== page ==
Not every company, employee or customer will be a champion for sustainability; however, there will be some that will likely have useful ideas to help a tech SME develop its own green strategy.
Importantly, the science on sustainability is constantly changing. What is considered best practice now might not be in a year or two. As such, tech companies should listen, learn and continue to adapt their policies and actions in order to achieve an effective sustainability strategy in the long term.
Choose the right suppliers and partners
The supply chain is perhaps one of the most obvious areas wherein progress can be made. Even for technology companies that do not produce or sell physical products, there are still significant gains that could be made in this space.
Logistics companies are making notable strides, using green vehicles, or even cargo bikes to transport goods from A to B. If a business has the need to ship or courier items, either to customers or employees, it can consider which firm it uses to do so.
Similarly, any company providing a product or service should be assessed based on its green credentials. This can span everything from financial services and recruitment through to equipment and refreshments. A tech business can make a strong statement by choosing to partner with other firms that share its ideologies around sustainability, or which are themselves taking action to become greener.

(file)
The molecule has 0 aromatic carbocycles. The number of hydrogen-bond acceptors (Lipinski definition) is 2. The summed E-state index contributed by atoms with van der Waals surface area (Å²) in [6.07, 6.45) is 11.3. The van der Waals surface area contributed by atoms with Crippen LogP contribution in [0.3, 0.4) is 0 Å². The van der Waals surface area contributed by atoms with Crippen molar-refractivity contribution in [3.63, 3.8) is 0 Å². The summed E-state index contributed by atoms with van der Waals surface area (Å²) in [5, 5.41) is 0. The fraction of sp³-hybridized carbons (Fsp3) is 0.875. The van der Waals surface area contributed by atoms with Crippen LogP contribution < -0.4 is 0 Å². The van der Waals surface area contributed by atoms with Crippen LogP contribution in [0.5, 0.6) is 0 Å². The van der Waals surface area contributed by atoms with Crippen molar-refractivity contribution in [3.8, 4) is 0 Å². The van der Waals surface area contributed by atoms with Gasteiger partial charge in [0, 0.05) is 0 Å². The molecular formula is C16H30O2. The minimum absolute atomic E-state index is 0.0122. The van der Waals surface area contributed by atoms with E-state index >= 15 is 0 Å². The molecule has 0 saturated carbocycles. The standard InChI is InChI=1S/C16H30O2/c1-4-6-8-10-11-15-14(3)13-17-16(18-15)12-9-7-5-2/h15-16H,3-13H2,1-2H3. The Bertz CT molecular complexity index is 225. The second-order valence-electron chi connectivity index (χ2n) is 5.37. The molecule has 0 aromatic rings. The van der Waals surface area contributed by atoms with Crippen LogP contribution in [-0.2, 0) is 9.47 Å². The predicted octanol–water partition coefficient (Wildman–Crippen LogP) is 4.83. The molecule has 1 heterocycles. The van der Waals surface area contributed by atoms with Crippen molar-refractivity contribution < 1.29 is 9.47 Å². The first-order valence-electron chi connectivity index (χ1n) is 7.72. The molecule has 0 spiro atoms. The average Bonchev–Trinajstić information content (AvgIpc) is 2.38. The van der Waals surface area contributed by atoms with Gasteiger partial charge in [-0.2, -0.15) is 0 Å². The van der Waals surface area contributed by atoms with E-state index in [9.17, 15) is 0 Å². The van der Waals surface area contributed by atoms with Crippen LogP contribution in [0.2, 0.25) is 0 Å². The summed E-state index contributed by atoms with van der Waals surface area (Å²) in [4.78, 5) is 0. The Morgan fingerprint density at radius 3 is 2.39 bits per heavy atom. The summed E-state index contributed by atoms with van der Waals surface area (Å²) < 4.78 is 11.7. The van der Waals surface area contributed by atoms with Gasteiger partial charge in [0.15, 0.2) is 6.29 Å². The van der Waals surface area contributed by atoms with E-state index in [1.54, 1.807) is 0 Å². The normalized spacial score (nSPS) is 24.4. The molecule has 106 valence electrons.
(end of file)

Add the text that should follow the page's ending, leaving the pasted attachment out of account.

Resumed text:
Just as consumers can influence change by choosing to spend money with sustainable brands, so too can organisations consider environmental factors when considering different suppliers and partners.
To take action, a business needs to know how its supply chain currently stands in relation to the environmental, social and governance (ESG) issues that it deems important. A supply chain audit can be carried out to uncover such information.
Set realistic goals
The term ‘SMART goals’ (targets that are specific, measurable, achievable, realistic and timely) has become common parlance in many business circles. Some might dismiss this as management jargon, but certainly when it comes to sustainability, there is value to this approach.
A tech business should set clear but realistic goals for how it is going to become more sustainable. This might involve eradicating single-use plastic from its office (should the company still make use of an office), a minimum number of hours that senior team members will volunteer for environmental causes, or ringfencing a proportion of turnover that will be allocated towards sustainable initiatives.
External consultants can be used to establish an organisation’s carbon footprint, and then suggest ways to reduce it. In many cases, though, it will be more realistic for tech SMEs to conduct their own sustainability audit. As with the supply chain audit noted above, there are best practice guides that allow a company to examine the various areas of its operations and accurately assess its performance in relation to ESG metrics – the company can then identify what opportunities are available and what changes – big or small – it would like to implement.